"Alfred M\. Szmidt" <[EMAIL PROTECTED]> writes:

>    Remember that the point Alfred was making is that because the
>    software is licensed under the GPL, he is allowed to make a copy
>    _even_ if the CD is not his property and he was acting as an agent
>    of licensee/owner of the copy. To him, the license is a magical
>    property attached to the software, and not an agreement between
>    licensor and licensee.
> It depends on the license.  The GPL gives an explicity right for
> this,

Nonsense.  The GPL can't dictate that people may access my physical
copies of software.

> some other licenses may not.  If I'm in the legal possession of
> GPLed software, maybe because my employer gave me an CD to use and
> install that specific program, then I'm also allowed to redistribute
> it.

Not if you are not owning it.

> The employeer cannot state that I cannot do this, since the GPL
> gives me this right.

The GPL can only give the owner of a copy rights.

>    I think that employees do not have any rights to their employer's
>    property, whatever the conditions were under which it was
>    acquired.
> Even if the employer sold that property to the employee?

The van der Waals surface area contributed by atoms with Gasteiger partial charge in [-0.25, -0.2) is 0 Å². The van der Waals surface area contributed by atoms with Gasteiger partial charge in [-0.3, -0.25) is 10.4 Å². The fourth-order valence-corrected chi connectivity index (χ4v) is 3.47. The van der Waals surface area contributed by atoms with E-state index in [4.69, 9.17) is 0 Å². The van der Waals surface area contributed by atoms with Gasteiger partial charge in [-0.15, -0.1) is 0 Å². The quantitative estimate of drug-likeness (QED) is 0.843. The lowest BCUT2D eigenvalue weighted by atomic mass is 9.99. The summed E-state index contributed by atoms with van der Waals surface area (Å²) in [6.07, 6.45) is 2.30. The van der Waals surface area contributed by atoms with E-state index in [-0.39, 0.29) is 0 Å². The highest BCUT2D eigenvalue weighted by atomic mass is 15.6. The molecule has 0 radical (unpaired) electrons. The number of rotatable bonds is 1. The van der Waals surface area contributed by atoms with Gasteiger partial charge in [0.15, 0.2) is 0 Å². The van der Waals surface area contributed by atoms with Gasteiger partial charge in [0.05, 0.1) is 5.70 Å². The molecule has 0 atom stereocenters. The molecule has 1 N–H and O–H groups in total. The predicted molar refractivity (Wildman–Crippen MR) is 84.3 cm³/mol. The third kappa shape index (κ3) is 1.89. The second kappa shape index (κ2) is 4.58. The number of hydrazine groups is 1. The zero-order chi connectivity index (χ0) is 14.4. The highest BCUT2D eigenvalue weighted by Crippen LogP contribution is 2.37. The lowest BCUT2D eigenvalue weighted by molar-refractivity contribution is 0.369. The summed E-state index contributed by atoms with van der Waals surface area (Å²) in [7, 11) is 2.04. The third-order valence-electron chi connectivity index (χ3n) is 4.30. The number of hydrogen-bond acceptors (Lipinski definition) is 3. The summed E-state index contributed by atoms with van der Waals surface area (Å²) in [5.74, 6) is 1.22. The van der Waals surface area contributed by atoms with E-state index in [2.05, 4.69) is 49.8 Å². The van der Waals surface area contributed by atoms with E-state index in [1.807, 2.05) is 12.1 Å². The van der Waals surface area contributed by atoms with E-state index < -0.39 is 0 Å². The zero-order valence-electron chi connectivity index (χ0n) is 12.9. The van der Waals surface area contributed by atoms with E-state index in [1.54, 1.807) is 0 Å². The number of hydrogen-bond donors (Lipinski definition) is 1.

Of course not (in that case, owership of the employer ceases).  And
the employer might also _grant_ the employee copying GPLed software
from the company's media.  The GPL gives the _employer_ the right to
do so.

But the employee can't take this right for granted.

> (Note that my example was different, and more akin to person A
> giving a gratis copy of a CD to person B; David AFAIK claims that
> person A can still dictate what person B is allowed to do with the
> content.  I claim that David is wrong)

As long as the copy remains the property of person A and person B acts
only as agent of person A, yes, person A dictates all the terms under
which person B might make use of person A's physical property.

You really don't get internal use.

David Kastrup, Kriemhildstr. 15, 44793 Bochum
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